This blog title may come as a surprise to you since you may not know me as someone who partakes in low-intensity, steady-state activities. I also did not mention this to many people leading up to the race, and even some of my closer friends were surprised to learn that I’ve signed up for an Ironman competition, albeit only half Ironman, and also a relay.
If you have always wanted to do one but have never, or if you are interested in improving your swimming skills, or you’re just plain curious about my journey, then you may find some value from my sharing in this blog.
The main reason why I chose to participate in the half Ironman was because lululemon was entering into the competition in support of their global CEO, Calvin McDonald who is a regular triathlete and was coming to Shanghai to do the half Ironman. So they wanted as many ambassadors and staff to join in – even to just do the relay version. My friend, Kelvin, who recently retired from racing in Ironman competitions only recently, told me I should do the swim portion because he knows I can’t swim and that challenge would be something that would interest me to the point of training – and he was right! That challenge did interest me as it was literally SINK OR SWIM!
This is a long blog so if you want to skip the initial background story, you can skip to here where I talk about the race itself!
His proposal actually got me really excited to finally step outside my comfort zone once again and to tackle a task which has haunted me my whole life – freestyle swimming.
Not only that, I thought it would be a great experiment to see how I would respond to the training and to the sport of distance swimming – well, 1.9km distance for the half Ironman that is.
I had 2 months to train and didn’t know if it would be enough time to learn how to do the freestyle stroke for 1.9km but I was going to try.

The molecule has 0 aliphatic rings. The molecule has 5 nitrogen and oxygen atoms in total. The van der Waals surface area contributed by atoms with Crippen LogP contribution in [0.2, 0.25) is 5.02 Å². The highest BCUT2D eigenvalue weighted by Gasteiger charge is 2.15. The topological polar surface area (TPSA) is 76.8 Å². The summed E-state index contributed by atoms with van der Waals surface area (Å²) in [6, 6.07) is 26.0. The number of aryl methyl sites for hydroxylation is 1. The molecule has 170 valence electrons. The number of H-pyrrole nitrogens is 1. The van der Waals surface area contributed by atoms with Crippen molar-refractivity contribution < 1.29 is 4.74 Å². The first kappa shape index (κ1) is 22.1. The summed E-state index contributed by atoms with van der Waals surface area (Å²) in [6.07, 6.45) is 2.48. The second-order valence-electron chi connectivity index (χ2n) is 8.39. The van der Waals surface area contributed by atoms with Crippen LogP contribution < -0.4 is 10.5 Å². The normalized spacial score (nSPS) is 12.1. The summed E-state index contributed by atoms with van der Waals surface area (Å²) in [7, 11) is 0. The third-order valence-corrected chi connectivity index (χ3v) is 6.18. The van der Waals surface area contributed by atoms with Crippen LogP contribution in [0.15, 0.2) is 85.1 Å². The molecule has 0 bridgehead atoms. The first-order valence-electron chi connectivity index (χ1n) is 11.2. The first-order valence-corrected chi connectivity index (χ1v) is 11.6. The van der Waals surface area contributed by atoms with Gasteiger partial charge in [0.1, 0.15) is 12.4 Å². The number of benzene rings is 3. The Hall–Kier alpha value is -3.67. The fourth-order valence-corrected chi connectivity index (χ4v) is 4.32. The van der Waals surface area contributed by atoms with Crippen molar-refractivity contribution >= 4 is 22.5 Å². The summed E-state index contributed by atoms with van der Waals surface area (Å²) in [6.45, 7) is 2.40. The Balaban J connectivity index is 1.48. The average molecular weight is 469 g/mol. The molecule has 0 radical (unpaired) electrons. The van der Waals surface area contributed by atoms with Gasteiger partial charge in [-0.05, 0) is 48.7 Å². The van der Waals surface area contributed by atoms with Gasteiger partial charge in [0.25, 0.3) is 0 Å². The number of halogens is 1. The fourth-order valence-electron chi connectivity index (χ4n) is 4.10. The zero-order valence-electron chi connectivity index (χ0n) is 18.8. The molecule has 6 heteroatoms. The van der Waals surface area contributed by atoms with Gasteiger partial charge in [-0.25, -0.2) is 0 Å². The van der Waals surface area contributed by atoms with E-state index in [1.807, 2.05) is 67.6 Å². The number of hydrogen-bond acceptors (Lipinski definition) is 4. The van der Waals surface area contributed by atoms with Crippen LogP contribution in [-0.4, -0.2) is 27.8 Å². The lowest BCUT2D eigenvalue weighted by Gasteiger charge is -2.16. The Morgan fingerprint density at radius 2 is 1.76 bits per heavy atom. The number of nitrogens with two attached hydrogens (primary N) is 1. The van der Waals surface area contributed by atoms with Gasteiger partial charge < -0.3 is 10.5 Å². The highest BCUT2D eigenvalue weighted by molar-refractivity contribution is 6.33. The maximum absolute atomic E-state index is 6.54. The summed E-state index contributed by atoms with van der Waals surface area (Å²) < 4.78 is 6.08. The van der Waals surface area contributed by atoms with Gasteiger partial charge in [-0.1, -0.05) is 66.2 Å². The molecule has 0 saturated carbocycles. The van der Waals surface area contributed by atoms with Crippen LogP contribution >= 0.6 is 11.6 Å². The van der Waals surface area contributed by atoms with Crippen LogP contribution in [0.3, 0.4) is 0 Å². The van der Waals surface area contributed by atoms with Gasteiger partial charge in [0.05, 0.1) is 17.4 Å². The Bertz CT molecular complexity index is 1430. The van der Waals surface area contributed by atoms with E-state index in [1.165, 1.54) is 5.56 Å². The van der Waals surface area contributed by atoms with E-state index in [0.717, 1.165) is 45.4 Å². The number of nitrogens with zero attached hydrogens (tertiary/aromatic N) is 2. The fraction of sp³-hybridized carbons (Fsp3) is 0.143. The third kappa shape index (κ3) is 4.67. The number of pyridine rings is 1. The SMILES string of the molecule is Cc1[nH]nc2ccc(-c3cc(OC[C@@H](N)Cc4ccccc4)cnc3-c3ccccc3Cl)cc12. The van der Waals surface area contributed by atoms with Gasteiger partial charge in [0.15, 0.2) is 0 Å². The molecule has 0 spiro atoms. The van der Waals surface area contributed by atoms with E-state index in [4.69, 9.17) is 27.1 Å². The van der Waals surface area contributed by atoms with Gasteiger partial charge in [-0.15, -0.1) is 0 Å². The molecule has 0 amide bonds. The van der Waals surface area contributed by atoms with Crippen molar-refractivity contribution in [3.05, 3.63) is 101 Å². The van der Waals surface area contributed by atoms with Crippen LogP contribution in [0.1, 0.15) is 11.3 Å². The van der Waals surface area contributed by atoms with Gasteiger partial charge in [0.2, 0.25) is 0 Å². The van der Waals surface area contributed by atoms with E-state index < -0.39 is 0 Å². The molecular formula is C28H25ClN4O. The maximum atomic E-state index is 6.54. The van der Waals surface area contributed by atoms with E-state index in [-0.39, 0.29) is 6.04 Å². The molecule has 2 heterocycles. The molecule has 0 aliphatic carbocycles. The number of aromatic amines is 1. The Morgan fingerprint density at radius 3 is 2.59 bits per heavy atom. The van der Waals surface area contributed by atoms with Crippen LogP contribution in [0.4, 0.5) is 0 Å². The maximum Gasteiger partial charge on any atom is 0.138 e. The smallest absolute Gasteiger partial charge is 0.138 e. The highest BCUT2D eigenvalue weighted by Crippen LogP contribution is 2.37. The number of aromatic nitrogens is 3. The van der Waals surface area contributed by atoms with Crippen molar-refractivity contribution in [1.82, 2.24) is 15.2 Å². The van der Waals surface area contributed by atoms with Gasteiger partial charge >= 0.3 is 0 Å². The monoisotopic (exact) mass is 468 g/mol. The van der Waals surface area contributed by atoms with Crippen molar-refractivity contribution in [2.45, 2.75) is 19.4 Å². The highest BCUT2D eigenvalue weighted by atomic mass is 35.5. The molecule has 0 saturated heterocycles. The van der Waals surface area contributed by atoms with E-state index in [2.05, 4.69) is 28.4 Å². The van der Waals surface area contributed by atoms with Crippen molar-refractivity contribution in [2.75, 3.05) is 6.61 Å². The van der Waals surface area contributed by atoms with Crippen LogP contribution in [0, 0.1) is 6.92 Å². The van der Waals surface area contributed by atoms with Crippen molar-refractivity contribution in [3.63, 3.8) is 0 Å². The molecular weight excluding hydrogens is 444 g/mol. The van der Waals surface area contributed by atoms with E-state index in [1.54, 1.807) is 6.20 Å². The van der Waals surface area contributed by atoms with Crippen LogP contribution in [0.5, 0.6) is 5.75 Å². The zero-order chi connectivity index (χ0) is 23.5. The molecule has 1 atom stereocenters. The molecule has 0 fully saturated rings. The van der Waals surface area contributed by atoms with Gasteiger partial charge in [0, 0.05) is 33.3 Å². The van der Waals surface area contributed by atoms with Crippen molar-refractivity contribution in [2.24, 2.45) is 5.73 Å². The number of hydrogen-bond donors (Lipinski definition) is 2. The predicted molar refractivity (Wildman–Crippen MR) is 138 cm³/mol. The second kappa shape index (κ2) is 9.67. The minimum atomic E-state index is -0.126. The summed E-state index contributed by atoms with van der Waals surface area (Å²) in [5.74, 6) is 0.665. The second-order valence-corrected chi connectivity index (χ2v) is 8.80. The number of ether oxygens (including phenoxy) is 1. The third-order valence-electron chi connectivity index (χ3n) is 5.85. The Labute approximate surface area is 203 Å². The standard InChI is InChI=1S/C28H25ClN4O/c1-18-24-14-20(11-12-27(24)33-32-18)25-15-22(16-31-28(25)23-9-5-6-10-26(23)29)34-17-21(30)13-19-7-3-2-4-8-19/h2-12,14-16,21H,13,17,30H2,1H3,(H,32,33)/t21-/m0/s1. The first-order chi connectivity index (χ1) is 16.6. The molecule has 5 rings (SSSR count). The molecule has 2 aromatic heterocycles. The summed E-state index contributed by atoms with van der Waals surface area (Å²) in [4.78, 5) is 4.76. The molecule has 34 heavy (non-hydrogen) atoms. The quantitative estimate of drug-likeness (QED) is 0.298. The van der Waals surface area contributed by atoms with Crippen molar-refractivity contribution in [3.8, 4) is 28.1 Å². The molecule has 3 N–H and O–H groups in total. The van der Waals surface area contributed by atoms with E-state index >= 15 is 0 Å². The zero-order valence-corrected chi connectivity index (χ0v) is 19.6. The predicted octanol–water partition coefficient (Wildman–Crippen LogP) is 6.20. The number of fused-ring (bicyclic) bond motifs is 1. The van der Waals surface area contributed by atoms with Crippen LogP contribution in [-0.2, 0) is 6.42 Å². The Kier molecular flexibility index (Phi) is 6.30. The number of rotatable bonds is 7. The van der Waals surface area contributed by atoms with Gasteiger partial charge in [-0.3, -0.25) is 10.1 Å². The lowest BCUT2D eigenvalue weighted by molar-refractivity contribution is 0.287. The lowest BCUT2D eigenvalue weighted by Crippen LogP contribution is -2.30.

Training began not too long after signing up and I immediately felt uneasy in unfamiliar grounds – a public swimming pool. Getting used to the whole routine of changing naked with other strangers as you put on your swimming shorts and taking showers before getting into the pool and out was a ritual that quickly became the norm for me but was enough to throw me off in the beginning. Add to the fact that I really didn’t know what I was doing in the pool to learn to swim.
I wanted to hire a swim instructor to learn properly but the instructors I had contacts for were busy and interruptions in my training schedule (ie. vacations) made YouTube my default go-to swim instructor for the duration of my training.
The first 2 weeks of training were slow and cumbersome as my freestyle was as bad as I remembered it to be. But one day, when Rick from lululemon, led a team swim for his store, I had a light-bulb moment where I felt at ease and could turn my head to breathe.
I was overjoyed that I could at last swim a pool length without stopping. Perhaps I would have a chance to get the freestyle technique that I so longed for.
Weeks went by, and my technique improved but only marginally so. I was a little discouraged that I still cannot swim a lap without being completely gassed out. I figured out that it were my legs that was draining my energy level as I had to kick pretty rigorously to keep them up. If I kicked less, they would sink quite fast and all the YouTube videos on the internet that addressed ‘sinking legs’ did not seem to help. I had 3 weeks left before the race and I still cannot swim 100m without stopping. So I made the decision to do the race using the breaststroke technique which I can do with poor form but still do with extended lengths.
I spent the last 2 weeks brushing up on my breaststroke form and even completed 2km in a pool the week before the race. I felt confident I could complete it in 50 minutes.
The days leading up to the race, I had borrowed Kelvin’s wetsuit and Peter’s triathlon suit (Peter, an old friend of mine is the amateur champion in China) to see which would feel better. Putting on the wetsuit felt like a workout in itself. It was so tight, that it took me what felt like 5 minutes to just zip up the backside. It made me so buoyant in the pool that I literally was kicking in the air! I ripped it off me after 2 laps and put on Peter’s tri-suit which felt just like my normal bare-chested swimming. I had decided then that I would only wear the tri-suit.
The day before the race, I wanted to test out the water by swimming in the lake but didn’t get into the race site until after the scheduled swim practice session was already over. I splashed some water with my hand to feel it and it felt warm. I did realize it was during the warmest time of the day and right by the shallowest part of the lake so not representative of what the middle of the lake would feel like. Nevertheless, the water felt warm and gave me the false-sense of security I needed to do the race with just the tri-suit.